So… here’s a beginning post on Florida gardening – on my trip back to Kansas! I went back with my oldest daughter and my twins to see my parents (who still live in my childhood home) and my sister’s family (in from Brooklyn). My sister had her newest sprout, who is just 8 weeks old, and beautiful. I also got to see my dearest best friend, Maria, although not as much as I would have liked. (We used to live on the same street, so it may never be that good again. )
With me I took some Florida roots. I dug up some elephant ear roots, and also took some ornamental ginger roots (looks like dancing girl ginger, but not sure if it is. They’re from my friend Luisa, who is a dancing girl herself.) My mom has always had elephant ears. She keeps them in pots, and puts them in her shed in the winter, since they don’t survive the cold winters. I was supposed to take some agapanthus and red lips kalanchoe, too, which I forgot. We’ll be home in July, again, though, so I’ll have another chance.
And while we were there, we spent lots of time in the yard. The kids always say, after a day of playing in Grandma’s yard, “I wish we lived in Kansas!” Not something you hear from most Floridians, but mine are transplants. I couldn’t help but take some pictures around the yard. (These are by no means all the cool things in her yard, but you’ll get an idea.)
My beautiful mom standing by pin oaks that were planted when I was in 1st (maybe 2nd?) grade, and by some lovely roses. I love this path, and the native (to Kansas) limestone that defines the flower beds. (The flat, yellowish rocks.) I wish we had some pretty native rocks readily available here in Florida.
The cousins are burning off some energy in Grandma’s back yard. A small peek at all the sedums and thymes (asparagus in the back) that mom put by her pond, which I adore. Here’s a closer look at that.
When we lived in Kansas City, Mom used to send plants home with me all the time. And, just like then, I flew back with a big box full of starts! We walked around the yard with a trowel and shovel, and I said “yes” to just about everything she offered. I may have asked for a few things, too… Yes, some of these sedums and thymes came home with me. (Yay!)
Mom has put a lot of sedums in around her yard, because of their heat and drought tolerance, their ease of propogation (like here in Florida – break off a piece and stick it in the dirt), and the beautiful colors they turn in the fall. (Mom took a picture last fall by the pond. If I get a hold of it, I’ll post it.) Here are some more places that mom has sedums.
Something I didn’t bring home, sadly, were hostas. I heart hostas.
Here is a Harry Lauder walking stick. It’s a nice large tree. Mom sent some cuttings, just to see if they would start here. We like to experiment.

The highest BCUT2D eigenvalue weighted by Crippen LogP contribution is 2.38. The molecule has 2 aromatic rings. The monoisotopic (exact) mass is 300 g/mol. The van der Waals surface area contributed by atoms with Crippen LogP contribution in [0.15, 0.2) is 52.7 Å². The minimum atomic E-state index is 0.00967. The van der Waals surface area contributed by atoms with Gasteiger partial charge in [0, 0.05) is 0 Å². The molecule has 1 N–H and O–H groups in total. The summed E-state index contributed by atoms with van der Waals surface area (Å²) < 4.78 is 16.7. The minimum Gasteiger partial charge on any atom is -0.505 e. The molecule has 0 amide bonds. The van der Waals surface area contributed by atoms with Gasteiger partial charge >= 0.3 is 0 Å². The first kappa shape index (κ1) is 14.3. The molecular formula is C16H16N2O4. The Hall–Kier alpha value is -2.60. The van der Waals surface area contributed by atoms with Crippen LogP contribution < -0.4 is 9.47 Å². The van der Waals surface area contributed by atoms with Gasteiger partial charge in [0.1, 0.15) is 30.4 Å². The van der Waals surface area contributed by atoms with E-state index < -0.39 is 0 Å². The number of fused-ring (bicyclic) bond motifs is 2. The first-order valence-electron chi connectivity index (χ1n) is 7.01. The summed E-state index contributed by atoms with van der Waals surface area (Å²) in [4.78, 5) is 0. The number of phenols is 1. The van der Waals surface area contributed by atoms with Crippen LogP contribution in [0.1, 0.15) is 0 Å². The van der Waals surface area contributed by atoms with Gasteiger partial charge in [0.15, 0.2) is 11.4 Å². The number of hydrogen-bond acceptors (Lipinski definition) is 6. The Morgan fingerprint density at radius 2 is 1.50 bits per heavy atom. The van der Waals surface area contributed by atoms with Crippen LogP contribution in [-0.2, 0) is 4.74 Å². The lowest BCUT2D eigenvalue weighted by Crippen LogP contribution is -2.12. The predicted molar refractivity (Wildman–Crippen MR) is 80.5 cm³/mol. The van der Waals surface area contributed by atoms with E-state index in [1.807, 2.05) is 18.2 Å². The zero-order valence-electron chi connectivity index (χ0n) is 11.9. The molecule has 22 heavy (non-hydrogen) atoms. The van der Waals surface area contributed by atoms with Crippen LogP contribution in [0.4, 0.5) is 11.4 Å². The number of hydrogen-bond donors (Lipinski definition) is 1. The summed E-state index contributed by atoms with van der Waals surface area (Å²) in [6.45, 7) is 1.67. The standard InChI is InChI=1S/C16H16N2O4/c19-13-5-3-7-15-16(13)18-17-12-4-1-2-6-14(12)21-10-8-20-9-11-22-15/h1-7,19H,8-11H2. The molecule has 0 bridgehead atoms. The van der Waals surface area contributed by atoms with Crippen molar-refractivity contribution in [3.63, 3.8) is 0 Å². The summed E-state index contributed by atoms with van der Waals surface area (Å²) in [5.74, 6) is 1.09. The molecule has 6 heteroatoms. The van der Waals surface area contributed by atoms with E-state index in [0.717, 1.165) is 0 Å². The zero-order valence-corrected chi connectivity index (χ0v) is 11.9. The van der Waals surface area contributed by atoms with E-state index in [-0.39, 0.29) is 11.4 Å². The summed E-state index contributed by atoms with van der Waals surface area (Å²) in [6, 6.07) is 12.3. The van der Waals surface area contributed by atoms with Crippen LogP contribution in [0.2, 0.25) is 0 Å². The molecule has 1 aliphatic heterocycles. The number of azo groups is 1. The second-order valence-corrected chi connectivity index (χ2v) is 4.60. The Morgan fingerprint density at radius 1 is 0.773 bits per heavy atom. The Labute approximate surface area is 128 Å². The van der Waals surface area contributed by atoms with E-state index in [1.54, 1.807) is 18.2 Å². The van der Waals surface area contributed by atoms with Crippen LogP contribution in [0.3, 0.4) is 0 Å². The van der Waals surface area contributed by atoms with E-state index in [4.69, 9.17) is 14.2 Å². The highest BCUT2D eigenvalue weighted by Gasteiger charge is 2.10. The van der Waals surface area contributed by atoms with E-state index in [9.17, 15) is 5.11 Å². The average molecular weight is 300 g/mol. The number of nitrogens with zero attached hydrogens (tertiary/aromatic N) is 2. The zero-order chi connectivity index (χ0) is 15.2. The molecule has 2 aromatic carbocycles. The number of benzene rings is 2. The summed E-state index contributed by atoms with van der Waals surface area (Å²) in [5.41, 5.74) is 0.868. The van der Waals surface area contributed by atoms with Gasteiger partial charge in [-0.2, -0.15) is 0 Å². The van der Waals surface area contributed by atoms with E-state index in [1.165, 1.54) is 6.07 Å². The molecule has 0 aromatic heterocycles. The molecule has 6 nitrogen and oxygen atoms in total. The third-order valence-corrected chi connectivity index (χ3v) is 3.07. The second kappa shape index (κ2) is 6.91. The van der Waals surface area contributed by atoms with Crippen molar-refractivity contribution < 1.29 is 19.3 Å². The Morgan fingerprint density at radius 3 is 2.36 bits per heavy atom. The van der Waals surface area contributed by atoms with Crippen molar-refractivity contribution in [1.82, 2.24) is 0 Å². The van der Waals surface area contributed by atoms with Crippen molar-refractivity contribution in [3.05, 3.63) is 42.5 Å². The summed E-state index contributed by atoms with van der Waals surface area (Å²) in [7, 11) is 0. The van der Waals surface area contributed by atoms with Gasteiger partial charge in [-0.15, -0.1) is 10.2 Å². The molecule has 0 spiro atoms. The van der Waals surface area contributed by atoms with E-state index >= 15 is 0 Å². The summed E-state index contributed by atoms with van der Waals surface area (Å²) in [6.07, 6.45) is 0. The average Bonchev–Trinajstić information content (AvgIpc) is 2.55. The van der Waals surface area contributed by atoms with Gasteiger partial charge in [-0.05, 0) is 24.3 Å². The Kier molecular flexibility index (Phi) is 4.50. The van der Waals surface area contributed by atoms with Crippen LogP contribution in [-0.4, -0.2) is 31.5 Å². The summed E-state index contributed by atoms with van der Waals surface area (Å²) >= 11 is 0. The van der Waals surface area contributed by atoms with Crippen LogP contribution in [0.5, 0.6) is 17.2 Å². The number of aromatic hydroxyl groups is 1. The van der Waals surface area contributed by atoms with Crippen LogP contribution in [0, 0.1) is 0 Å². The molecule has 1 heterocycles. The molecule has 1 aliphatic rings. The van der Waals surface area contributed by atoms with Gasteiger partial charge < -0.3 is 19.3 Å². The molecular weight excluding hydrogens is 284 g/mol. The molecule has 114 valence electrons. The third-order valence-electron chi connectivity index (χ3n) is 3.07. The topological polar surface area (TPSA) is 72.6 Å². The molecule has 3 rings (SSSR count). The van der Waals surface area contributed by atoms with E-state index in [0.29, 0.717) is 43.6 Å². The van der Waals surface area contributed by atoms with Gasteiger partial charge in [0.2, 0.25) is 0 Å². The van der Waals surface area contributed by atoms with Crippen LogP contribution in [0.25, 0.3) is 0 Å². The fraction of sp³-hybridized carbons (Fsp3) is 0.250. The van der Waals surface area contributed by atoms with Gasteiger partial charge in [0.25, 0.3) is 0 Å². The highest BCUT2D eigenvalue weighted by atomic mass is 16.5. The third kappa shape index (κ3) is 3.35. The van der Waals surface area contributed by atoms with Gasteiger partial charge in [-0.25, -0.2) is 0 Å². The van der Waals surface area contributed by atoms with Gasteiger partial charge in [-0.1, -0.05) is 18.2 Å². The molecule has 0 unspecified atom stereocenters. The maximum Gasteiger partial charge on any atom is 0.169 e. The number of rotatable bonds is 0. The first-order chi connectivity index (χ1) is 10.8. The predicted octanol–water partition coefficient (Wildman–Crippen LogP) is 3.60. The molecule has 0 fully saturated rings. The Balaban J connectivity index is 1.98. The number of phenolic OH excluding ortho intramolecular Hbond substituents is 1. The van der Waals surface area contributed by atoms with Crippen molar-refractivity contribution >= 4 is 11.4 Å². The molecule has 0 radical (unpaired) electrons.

Something familiar here… A Florida native happy in Kansas. Inside that bush (roses and clematis, I think) along the fence was a cardinal nest, with two little eggs. (Not pictured. They like their privacy.)
And another of my favorites, that came home – hardy geraniums. The leaves have such a pretty, delicate shape.
Another fun find, of which there is no photo, is the purple perilla. Mom always called it purple basil, but someone at a farmer’s market told her it was perilla. And funny enough, I already knew that! It looks just like the green perilla my friend Janet gave me, and has the same anise flavor. I also have a pretty variegated one from Annie’s Garden shop. The purple grows like a weed in Kansas just like the green does here in Florida, but I brought it home anyway. The purple is so pretty.
When my mom dug up starts, she left a little dirt and clay on the starts. We wrapped some of them in moist newspapers, and put them in plastic grocery sacks. (Some we just put in the bags.) The sacks went into a cardboard box, which we taped shut but not airtight. When we came in from the flight, I opened the box, and everything looked perfectly fresh! Not stressed at all. Then it rained on the box, and they all looked just about as good the next day at planting time. It will be interesting to see how much of it will make it here. There are a few things I didn’t really know (or maybe didn’t remember), and more than a few things I’d be sad to lose – like bloody sorrel, hardy geranium, a low-growing ornamental ginger that she got from my Aunt Lois in Minnesota, and an start of arum.
So, if anyone reading this knows how to grow any of these plants in Florida, please comment below! Especially the sedum. I don’t see it around here much, but it seems like it would do well, like the kalanchoes.
Oh, and guess what my husband did while I was gone? He re-sodded the front yard. It really makes all the new beds I put in the front yard look so much better! (And there was a lot less sod needed, since I mulched so much of the yard for new beds.) I’ll do some “before and later” (since there’s still lots of work to do) pictures later.